The story in that appeared in the Arizona Gazette that evening of April 5th, 1909 was not some sort of routine "National Inquirer" sensationalism as has been suggested by many "debunkers" in discussions on the Internet.


A tedious and thorough search of the microfilm Gazette newspapers surrounding the story for several months, has turned up nothing of the sort. In fact the search has demonstrated clearly to me that quite the opposite was true.


The Arizona Gazette was the evening edition of the daytime Phoenix Gazette and both editions were the forerunner of the Arizona Republic. The two editions were a mainstream Phoenix paper as is the Republic. It would be hard for a serious researcher to come up with an example of sensational "made up" stories in the Gazette.


The most sensational stories I could find (and I was searching with a skeptical bias that the story might be "made up") were extremely boring articles on the price of sugar beets and the prospects for a bright financial future for both the farmers and the Valley of the Sun (Phoenix) and the occasional story of a local citizen shot in an argument.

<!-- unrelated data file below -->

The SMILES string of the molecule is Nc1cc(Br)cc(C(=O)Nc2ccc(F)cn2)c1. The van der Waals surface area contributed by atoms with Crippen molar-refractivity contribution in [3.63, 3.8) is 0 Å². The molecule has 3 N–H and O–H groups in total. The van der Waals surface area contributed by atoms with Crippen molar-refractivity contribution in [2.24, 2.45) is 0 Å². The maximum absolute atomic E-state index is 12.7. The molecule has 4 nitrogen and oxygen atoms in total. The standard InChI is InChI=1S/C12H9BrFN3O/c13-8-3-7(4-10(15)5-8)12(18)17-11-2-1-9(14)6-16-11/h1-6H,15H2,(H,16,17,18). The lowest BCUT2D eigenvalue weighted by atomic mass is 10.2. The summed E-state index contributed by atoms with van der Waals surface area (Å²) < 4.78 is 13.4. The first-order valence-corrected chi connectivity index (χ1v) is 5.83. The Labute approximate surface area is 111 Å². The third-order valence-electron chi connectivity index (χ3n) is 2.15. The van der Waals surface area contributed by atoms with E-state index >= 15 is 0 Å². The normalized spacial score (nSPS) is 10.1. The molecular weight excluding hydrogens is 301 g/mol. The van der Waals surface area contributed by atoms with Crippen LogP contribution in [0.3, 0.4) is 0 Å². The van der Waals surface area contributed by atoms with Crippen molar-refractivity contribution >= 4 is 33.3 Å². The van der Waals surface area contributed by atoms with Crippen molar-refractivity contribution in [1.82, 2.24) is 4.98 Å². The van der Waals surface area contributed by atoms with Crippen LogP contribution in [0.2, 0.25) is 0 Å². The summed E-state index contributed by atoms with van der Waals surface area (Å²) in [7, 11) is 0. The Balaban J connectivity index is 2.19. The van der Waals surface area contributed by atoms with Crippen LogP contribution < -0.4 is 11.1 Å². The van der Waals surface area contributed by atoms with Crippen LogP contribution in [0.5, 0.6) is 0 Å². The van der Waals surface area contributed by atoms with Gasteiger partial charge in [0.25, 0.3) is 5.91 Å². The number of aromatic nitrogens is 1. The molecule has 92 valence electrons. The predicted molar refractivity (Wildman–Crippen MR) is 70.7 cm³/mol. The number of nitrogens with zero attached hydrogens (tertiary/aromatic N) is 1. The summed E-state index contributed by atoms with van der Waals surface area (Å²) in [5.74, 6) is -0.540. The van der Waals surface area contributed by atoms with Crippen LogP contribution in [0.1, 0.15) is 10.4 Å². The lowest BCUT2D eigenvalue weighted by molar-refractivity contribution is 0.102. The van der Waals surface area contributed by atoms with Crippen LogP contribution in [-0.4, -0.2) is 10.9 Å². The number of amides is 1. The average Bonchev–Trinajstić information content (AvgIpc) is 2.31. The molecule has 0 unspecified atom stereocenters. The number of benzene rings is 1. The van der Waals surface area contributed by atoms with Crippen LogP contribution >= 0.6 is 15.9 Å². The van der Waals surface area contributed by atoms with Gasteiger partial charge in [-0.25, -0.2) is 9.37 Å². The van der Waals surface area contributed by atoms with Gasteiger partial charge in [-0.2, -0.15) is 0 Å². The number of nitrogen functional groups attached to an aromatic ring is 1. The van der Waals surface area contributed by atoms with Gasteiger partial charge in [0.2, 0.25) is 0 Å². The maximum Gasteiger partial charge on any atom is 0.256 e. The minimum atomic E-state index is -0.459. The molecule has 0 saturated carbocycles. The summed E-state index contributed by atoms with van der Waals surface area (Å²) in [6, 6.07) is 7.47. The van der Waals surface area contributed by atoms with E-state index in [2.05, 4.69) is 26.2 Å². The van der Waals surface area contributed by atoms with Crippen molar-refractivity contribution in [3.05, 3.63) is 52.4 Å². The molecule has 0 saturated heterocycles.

Most of the rest of the articles were politics as usual, and small announcements of "ladies sewing circles", church meetings and outings, reviews and announcements of local touring performing troupes such as "Buffalo Bill's Wild West Show".


While all of this certainly makes for interesting historical reading, none of it even remotely suggests the practice of the editors routinely inserting "Inquirer" type stories.